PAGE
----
J.I.: What’s the best writing advice you’ve ever received?

I.M.: I asked in the writing group about the conventions for when to write numbers longhand. When you look around, there are many writing styles, backed up at every turn by messianic fans proclaiming their favourites as ‘the rules’. The exercise turned into a realisation that we don’t need all these so-called rules. Katharine Grubb focused my frustration when she said to me, “Make your own style, otherwise we’d all write exactly the same way and it would be deathly boring. Do it the way you want, but be consistent. From that I developed my own mantra, which I often tell people in the group I help to administer (10 minute Novelists). “Study and know the rules and writing styles, but only use them when and if you want to. Break them to suit your own purpose, but be consistent.”

J.I.: I know you are an important member of the 10Minute Novelist board. How did you come to be connected to this group?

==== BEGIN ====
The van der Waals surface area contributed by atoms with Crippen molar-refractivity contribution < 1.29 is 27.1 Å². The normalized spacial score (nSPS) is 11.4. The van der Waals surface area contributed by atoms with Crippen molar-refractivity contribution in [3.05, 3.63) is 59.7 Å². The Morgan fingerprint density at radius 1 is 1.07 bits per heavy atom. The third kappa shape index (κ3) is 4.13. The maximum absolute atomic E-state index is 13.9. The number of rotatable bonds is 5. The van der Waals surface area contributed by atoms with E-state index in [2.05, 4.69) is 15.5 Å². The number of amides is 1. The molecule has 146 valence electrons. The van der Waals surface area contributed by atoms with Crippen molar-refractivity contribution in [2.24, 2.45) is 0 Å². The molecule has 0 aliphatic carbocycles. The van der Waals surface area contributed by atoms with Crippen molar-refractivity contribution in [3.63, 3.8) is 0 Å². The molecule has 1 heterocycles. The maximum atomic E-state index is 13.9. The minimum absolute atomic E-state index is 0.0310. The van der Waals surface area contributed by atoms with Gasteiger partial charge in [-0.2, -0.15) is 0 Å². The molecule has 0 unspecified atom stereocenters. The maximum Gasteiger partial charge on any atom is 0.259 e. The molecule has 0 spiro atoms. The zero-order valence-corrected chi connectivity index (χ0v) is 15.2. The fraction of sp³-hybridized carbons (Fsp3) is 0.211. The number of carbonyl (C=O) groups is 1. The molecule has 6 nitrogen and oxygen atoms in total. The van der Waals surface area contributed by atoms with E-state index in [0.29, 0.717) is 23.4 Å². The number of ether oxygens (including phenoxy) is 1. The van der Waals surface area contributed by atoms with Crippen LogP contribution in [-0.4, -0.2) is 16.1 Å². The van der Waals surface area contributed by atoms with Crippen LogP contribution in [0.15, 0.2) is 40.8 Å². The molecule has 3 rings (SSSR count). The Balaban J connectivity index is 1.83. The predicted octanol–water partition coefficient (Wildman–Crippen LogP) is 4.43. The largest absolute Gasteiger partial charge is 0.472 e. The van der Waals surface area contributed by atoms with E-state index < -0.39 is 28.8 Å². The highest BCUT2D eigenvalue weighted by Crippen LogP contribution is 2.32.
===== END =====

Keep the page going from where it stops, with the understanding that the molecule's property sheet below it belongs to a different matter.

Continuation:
I.M.: I was introduced to the new group the week it was formed, by close friends who already knew Katharine Grubb. At a small writing get-together in Miami at the end of 2014, she asked if I would like the responsibility of a place as the first English member of her admin team. I had recently taken early retirement from ATC, and relished the idea of helping to forge a non-advertising community for writers of all aspirations, abilities, and achievements. In the last four years we have grown from 1000 to 13,000 members, with more joining all the time.

J.I.: Can you share any future writing projects with us?

I.M.: There is a sequel for To Visit Earth in progress at the moment. I’m in the early stages, so don’t hold your breath. I also have a short sci-fi/fantasy comedy I’m working on, and I’m also busy developing my skill as a beta/editor.
I’ve received several suggestions that the swimming biography should be re-worked into a novel, and I’m mulling that one over. On balance, I think my future is probably in science fiction. We shall see.